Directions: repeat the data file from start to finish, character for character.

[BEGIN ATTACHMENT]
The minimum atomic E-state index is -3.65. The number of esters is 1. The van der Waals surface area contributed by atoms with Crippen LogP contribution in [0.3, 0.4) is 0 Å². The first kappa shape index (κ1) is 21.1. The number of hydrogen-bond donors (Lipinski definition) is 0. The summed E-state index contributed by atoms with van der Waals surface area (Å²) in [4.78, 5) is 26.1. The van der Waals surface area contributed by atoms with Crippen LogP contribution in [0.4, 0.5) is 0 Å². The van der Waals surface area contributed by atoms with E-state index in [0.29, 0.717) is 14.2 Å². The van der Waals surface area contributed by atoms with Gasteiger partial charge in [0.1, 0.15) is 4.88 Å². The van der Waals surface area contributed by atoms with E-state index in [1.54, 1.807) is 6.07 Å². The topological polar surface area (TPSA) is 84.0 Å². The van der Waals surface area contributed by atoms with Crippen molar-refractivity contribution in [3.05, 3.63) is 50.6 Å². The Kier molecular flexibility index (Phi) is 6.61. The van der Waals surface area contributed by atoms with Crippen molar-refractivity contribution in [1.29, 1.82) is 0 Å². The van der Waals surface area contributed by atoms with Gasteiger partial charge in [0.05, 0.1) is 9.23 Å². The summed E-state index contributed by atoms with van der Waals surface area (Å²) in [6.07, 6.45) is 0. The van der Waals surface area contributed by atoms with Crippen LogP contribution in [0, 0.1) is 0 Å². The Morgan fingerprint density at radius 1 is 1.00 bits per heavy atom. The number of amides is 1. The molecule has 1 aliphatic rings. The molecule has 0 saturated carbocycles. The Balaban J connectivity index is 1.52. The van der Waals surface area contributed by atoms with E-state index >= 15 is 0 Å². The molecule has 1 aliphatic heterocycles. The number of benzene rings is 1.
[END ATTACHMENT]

The minimum atomic E-state index is -3.65. The number of esters is 1. The van der Waals surface area contributed by atoms with Crippen LogP contribution in [0.3, 0.4) is 0 Å². The first kappa shape index (κ1) is 21.1. The number of hydrogen-bond donors (Lipinski definition) is 0. The summed E-state index contributed by atoms with van der Waals surface area (Å²) in [4.78, 5) is 26.1. The van der Waals surface area contributed by atoms with Crippen LogP contribution in [0.4, 0.5) is 0 Å². The van der Waals surface area contributed by atoms with E-state index in [0.29, 0.717) is 14.2 Å². The van der Waals surface area contributed by atoms with Gasteiger partial charge in [0.1, 0.15) is 4.88 Å². The van der Waals surface area contributed by atoms with E-state index in [1.54, 1.807) is 6.07 Å². The topological polar surface area (TPSA) is 84.0 Å². The van der Waals surface area contributed by atoms with Crippen molar-refractivity contribution in [3.05, 3.63) is 50.6 Å². The Kier molecular flexibility index (Phi) is 6.61. The van der Waals surface area contributed by atoms with Crippen molar-refractivity contribution in [1.29, 1.82) is 0 Å². The van der Waals surface area contributed by atoms with Gasteiger partial charge in [0.05, 0.1) is 9.23 Å². The summed E-state index contributed by atoms with van der Waals surface area (Å²) in [6.07, 6.45) is 0. The van der Waals surface area contributed by atoms with Crippen LogP contribution in [0, 0.1) is 0 Å². The Morgan fingerprint density at radius 1 is 1.00 bits per heavy atom. The number of amides is 1. The molecule has 1 aliphatic rings. The molecule has 0 saturated carbocycles. The Balaban J connectivity index is 1.52. The van der Waals surface area contributed by atoms with E-state index >= 15 is 0 Å². The molecule has 1 aliphatic heterocycles. The number of benzene rings is 1.